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Tale of the tape drive

By Tony Kindelspire
The Daily Times-Call

LONGMONT — When Chuck Tilleman was laid off from his job at Storage Technology Corp. in April 1992, he wasn’t sure what he wanted to do, but he did have a good idea.

“I was too old to get a good job, and I was too young to retire,” said Tilleman, founder of Pinetree Peripherals.

Even while still working for StorageTek, Tilleman had realized there might be a market for a company that did repair work on what the company called its “legacy” products.

“The company in general wasn’t interested” in fixing these products, Tilleman said. “They didn’t want to spend any money on it. They wanted you to buy a new box.”

But not everyone, especially not smaller businesses, was interested in all new equipment every five years. It’s there that Tilleman saw his niche.

“We try to stay away from their strategic products,” he said. “We stay two or three levels behind; that’s where we work.”

Headquartered in two adjacent 6,000-square-foot buildings on South Sherman Street, Pinetree has carved out a healthy market for itself. The company has sales offices in Gloucestershire, England, and Frankfurt, Germany, and an additional repair facility in Melbourne, Fla. Products have been repaired for and sold to customers in nearly 40 countries — everywhere from Argentina to Vietnam. Just this week, the company shipped to Spain for the first time.

Pinetree also recently acquired the rights to the legacy products of M4 Data Inc., a subsidiary of Quantum Corp. This means the company is now getting into the repair and refurbishment of Digital Linear Tape machines.

“Our customer base is 1,300 deep, but about 400 or 500 are active every year,” Tilleman said, adding that 86 percent of his company’s revenue comes from his top 26 percent of customers.

Currently at 14 employees, the company was at a high of 22 in the mid-’90s. The high point in revenue — hit during that same period — was $2.5 million, but Tilleman said he believes the company will surpass that this year.

Pinetree’s longevity has helped winnow the competition.

“At one point in time, there were about 15 or 18 of us, but at this point I think we’re down to three of us,” Tilleman said. “The rest have either been bought out or shut down.”

Old tape drives, countless circuit boards and machinery of all types are scattered about the shop at Pinetree. But this is no graveyard. There’s gold in those refrigerator-sized tape drives.

Pinetree repairs and rebuilds parts and whole machines of all types, some of which could be considered ancient in a technology sense.

The U.S. Navy and the National Center for Atmospheric Research have hired the company when they needed to be able to read data that was stored on machines decades ago. The data was still valuable, but the machines had given up the ghost.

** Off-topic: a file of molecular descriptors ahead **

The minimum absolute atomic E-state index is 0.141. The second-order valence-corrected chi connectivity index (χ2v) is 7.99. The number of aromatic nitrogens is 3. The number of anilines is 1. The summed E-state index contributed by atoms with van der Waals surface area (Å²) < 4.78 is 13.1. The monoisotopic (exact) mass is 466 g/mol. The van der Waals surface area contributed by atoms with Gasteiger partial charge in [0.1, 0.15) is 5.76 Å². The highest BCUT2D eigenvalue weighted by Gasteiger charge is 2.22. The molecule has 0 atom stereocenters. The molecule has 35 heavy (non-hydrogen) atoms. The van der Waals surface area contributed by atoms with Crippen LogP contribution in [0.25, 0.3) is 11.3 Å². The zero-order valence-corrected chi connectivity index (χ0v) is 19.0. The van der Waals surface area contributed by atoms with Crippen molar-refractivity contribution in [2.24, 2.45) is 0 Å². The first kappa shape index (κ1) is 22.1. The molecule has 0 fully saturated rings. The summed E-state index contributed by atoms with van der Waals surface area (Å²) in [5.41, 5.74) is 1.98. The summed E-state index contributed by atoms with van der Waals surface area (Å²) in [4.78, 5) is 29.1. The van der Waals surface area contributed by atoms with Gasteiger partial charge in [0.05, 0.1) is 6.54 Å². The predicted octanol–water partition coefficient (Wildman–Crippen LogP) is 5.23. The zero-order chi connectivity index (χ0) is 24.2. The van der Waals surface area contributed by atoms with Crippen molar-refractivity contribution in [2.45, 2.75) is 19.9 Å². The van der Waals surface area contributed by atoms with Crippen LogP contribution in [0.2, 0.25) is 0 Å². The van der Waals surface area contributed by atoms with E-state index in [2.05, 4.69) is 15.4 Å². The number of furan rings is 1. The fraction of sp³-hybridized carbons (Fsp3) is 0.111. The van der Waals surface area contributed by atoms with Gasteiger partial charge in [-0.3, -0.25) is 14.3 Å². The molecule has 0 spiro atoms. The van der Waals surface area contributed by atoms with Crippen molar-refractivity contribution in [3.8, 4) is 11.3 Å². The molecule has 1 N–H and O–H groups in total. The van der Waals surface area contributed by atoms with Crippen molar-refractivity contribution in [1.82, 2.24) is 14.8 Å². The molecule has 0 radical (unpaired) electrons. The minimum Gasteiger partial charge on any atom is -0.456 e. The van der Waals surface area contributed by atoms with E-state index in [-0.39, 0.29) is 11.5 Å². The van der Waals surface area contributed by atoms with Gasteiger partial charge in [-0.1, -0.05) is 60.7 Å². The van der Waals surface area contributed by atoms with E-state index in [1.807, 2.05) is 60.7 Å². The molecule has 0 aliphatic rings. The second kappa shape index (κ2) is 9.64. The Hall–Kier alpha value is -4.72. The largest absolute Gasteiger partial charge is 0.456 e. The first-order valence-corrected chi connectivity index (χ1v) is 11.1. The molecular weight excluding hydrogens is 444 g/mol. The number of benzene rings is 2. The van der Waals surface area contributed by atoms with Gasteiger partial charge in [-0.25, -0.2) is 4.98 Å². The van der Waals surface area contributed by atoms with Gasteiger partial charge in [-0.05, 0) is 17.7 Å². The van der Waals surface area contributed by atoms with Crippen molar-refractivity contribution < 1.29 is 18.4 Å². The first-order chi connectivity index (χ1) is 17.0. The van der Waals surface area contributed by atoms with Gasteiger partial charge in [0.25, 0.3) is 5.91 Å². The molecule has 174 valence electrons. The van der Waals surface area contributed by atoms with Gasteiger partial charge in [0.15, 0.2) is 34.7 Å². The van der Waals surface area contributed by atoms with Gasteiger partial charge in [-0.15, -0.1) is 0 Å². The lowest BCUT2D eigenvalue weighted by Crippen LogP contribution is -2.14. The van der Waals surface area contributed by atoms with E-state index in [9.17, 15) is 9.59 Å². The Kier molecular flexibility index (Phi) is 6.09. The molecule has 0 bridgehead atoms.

Such situations are when Pinetree gets the call.

“We (re)built these really old ones because there’s still a need to read the data and use it,” Tilleman said.

While the past couple of years have been hard on his business, just like everyone else’s, Tilleman said the market for repairing and rebuilding older equipment is as strong as ever. And a decade later, the family element of the business continues, just like when it was started.

“It started out to be just family — I wasn’t going to work this hard,” Tilleman recalled.

When he and his wife, Mary Ann — who is Pinetree’s chief financial officer — started the business, they were working on savings and bank loans. It wasn’t until September 1992 — five months after it opened — that the company saw its first cash-positive month.

Nowadays, Tilleman’s two daughters, Michele and Jean Marie, and his son, Don, are all part of the Pinetree team.

This “familial” approach to the business extends to the other employees as well. On a wall inside the company’s conference room are copies of Pinetree’s mission statement, company policies and goals for the upcoming year. Dating back a decade up to the present, each of these documents bears the signature of all the company’s employees.

“Everybody signs it because we want to talk about it, and we say, ‘You might not understand all of it, but you should at least have a concept of it so you can see what we’re all about,’” Tilleman said.

Numerous plaques and awards adorn the walls of Pinetree Peripherals’ lobby, reflecting the community involvement Tilleman has emphasized since the business began. The company supports several local causes — including the Scouts, Boulder County Hospice and the OUR Center — and Tilleman also serves as chairman of the board of the Longmont Area Economic Council, a group with which he has been involved for several years.

Pride in the community also translates into pride in workmanship. Little things — like sending out repaired or rebuilt products in brand-new boxes, and cleaning equipment before it is sent out — demonstrate to Pinetree’s customers that while the part or machine inside the box isn’t new, extra care has been taken to assure its quality, said Tilleman.

“Some of our competitors use the same boxes over and over again, and they get pretty beat up,” he said. “We’re known for our quality. They know when they get it from us, it’ll work.”

Tony Kindelspire can be reached at 303-776-2244, Ext. 291, or by e-mail at tkindelspire@times-call.com.